Legal Process: Filing a Discrimination Complaint
The Equal Employment Opportunity Commission (EEOC) is a federal government agency that was created to enforce the compliance of federal employment discrimination laws (http://www.eeoc.gov). The federal laws implemented by the EEOC are the Title VII of the Civil Rights Act of 1964, Equal Pay Act of 1963, Age Discrimination in Employment Act of 1967, Title I and V of the Americans with Disabilities Act of 1990, Sections 501 and 505 of the Rehabilitation Act of 1973, and the Civil Rights Act of 1991. This paper will discuss how John, an employee in a private sector organization, can file a charge of discrimination against his employer through the EEOC. In addition, an explanation will be given about the civil litigation process if the EEOC is unable to conciliate the complaint through mediation.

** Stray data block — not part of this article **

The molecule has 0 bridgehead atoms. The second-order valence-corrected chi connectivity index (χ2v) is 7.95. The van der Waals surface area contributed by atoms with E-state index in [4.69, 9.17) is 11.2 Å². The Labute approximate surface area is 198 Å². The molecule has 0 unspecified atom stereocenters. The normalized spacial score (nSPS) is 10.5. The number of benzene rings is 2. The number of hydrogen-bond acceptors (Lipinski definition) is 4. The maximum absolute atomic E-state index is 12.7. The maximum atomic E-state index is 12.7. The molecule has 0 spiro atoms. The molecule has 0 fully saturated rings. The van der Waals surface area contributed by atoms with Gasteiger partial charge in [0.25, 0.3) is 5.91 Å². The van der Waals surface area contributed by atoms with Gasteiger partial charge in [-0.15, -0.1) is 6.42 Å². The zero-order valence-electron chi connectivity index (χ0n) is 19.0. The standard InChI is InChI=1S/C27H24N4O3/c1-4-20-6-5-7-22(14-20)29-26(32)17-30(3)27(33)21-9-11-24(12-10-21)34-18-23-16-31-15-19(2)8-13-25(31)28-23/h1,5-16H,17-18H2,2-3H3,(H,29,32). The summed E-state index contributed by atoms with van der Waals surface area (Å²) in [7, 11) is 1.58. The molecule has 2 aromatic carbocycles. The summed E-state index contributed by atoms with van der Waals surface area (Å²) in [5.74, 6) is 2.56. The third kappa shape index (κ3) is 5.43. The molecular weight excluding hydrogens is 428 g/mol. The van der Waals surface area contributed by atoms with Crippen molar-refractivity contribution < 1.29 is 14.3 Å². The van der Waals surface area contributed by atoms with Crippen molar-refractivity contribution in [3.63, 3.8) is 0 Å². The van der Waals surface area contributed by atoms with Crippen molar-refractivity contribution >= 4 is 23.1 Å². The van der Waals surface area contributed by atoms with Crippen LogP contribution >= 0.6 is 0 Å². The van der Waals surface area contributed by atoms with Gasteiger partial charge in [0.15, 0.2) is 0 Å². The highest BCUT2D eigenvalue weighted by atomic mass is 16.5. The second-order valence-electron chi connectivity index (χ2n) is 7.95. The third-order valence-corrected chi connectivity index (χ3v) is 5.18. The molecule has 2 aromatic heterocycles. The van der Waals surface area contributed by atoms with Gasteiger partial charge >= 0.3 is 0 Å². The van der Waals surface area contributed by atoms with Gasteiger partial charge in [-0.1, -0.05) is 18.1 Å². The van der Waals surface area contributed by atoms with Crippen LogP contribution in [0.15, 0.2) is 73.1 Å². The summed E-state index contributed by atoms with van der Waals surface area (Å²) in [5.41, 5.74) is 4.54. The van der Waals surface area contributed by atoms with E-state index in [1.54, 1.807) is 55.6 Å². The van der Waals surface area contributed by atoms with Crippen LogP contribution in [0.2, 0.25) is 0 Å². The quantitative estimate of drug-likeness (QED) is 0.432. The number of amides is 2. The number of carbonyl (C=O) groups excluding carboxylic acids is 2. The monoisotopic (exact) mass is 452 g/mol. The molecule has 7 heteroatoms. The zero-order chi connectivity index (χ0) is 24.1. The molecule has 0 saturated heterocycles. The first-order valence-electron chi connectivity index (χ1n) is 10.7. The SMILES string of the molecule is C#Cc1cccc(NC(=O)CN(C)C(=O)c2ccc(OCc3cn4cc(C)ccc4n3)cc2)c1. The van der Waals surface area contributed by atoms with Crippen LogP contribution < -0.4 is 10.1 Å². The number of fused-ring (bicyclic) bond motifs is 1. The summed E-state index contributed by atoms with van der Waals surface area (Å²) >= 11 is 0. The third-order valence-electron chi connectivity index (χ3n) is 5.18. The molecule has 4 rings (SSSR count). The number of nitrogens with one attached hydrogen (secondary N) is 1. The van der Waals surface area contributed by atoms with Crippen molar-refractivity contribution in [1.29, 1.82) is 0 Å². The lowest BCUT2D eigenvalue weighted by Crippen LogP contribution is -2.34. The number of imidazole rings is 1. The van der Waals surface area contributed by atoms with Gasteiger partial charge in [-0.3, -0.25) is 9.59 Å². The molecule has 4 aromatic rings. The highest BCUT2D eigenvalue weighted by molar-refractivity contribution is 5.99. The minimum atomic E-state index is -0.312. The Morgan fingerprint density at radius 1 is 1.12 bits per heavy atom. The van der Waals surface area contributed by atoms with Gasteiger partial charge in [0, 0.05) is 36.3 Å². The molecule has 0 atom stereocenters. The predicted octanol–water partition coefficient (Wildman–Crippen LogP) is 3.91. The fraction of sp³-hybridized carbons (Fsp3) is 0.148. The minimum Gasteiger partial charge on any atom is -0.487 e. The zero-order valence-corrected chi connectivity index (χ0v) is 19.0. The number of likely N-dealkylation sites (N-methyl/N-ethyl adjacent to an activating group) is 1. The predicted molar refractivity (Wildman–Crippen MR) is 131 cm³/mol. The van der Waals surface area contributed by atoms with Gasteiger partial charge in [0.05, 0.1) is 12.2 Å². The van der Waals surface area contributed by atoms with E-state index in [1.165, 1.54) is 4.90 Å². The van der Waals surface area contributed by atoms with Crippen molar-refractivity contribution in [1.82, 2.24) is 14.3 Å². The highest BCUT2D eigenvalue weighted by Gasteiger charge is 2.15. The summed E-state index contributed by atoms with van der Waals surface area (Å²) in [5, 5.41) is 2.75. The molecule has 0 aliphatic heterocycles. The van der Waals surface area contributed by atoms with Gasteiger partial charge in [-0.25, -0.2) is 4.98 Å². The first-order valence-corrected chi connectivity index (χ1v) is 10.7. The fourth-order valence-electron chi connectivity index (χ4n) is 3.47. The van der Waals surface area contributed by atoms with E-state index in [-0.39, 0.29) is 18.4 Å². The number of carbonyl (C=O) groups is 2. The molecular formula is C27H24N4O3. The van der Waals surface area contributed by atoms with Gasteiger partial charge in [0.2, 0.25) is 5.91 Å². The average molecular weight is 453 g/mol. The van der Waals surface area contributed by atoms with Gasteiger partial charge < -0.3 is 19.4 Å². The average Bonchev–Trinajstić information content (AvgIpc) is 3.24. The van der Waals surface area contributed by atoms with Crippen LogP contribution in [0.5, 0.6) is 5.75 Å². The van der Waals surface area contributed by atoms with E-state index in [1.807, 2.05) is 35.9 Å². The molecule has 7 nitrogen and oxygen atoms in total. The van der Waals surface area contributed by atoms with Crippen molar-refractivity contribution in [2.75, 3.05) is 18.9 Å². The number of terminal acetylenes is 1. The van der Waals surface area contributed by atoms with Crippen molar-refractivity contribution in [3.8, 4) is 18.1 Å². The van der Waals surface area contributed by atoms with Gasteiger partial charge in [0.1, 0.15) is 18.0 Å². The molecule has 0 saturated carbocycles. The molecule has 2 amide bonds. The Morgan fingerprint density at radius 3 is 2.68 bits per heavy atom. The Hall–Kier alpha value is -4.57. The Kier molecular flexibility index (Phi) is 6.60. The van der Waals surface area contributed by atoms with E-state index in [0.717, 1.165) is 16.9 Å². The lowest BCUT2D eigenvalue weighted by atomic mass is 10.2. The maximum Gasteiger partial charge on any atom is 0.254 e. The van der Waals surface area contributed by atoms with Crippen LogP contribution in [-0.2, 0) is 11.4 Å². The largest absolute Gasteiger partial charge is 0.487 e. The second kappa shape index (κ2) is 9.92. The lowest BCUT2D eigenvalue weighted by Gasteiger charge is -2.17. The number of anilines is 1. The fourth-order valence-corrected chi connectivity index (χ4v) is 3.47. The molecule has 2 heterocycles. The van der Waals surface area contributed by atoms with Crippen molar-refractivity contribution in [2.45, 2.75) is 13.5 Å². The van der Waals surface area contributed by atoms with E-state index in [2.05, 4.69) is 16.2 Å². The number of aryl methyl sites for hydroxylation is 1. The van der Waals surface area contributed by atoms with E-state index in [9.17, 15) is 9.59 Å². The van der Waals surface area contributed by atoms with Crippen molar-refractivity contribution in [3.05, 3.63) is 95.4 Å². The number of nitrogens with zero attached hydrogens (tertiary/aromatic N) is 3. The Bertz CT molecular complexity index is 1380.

EEOC Discrimination Filing Complaint Process
Since John believes that his employment rights have been violated, he can file a charge of discrimination with the EEOC.
In order to protect John's legal rights, it is important that the charge is filed within 180 days of the alleged discrimination; however, the deadline can be extended to 300 days if the discrimination occurred in an area that implements state and local anti-discrimination laws.
The first step in the private sector complaint process is to call the EEOC National Contact Center (NCC) promptly to give them the details of the complaint. The NCC will send the information to an EEOC field office in John's area and contact him for an interview to gather more information. Once the field office has collected the necessary information, they will send John a completed charge form and request his signature. When the EEOC field office receives the signed charge form, the complaint process will be complete and will be filed.